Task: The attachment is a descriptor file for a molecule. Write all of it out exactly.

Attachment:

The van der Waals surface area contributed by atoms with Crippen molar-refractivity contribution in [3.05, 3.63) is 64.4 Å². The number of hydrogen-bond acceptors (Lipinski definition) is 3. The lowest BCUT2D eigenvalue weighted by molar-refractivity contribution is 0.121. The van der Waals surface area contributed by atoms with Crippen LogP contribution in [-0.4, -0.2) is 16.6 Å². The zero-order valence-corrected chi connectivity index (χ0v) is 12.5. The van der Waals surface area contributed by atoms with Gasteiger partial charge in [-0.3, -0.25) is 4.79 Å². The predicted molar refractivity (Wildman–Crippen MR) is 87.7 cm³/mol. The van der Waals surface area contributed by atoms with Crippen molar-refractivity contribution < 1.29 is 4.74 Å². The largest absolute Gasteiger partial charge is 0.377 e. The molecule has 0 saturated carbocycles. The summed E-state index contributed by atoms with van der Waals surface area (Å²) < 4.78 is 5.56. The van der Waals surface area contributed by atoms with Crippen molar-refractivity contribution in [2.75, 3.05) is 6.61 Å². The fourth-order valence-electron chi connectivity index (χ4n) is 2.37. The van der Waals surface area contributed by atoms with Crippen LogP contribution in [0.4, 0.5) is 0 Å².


The van der Waals surface area contributed by atoms with Crippen molar-refractivity contribution in [3.05, 3.63) is 64.4 Å². The number of hydrogen-bond acceptors (Lipinski definition) is 3. The lowest BCUT2D eigenvalue weighted by molar-refractivity contribution is 0.121. The van der Waals surface area contributed by atoms with Crippen LogP contribution in [-0.4, -0.2) is 16.6 Å². The zero-order valence-corrected chi connectivity index (χ0v) is 12.5. The van der Waals surface area contributed by atoms with Gasteiger partial charge in [-0.3, -0.25) is 4.79 Å². The predicted molar refractivity (Wildman–Crippen MR) is 87.7 cm³/mol. The van der Waals surface area contributed by atoms with Crippen molar-refractivity contribution < 1.29 is 4.74 Å². The largest absolute Gasteiger partial charge is 0.377 e. The molecule has 0 saturated carbocycles. The summed E-state index contributed by atoms with van der Waals surface area (Å²) < 4.78 is 5.56. The van der Waals surface area contributed by atoms with Crippen molar-refractivity contribution in [2.75, 3.05) is 6.61 Å². The fourth-order valence-electron chi connectivity index (χ4n) is 2.37. The van der Waals surface area contributed by atoms with Crippen LogP contribution in [0.4, 0.5) is 0 Å².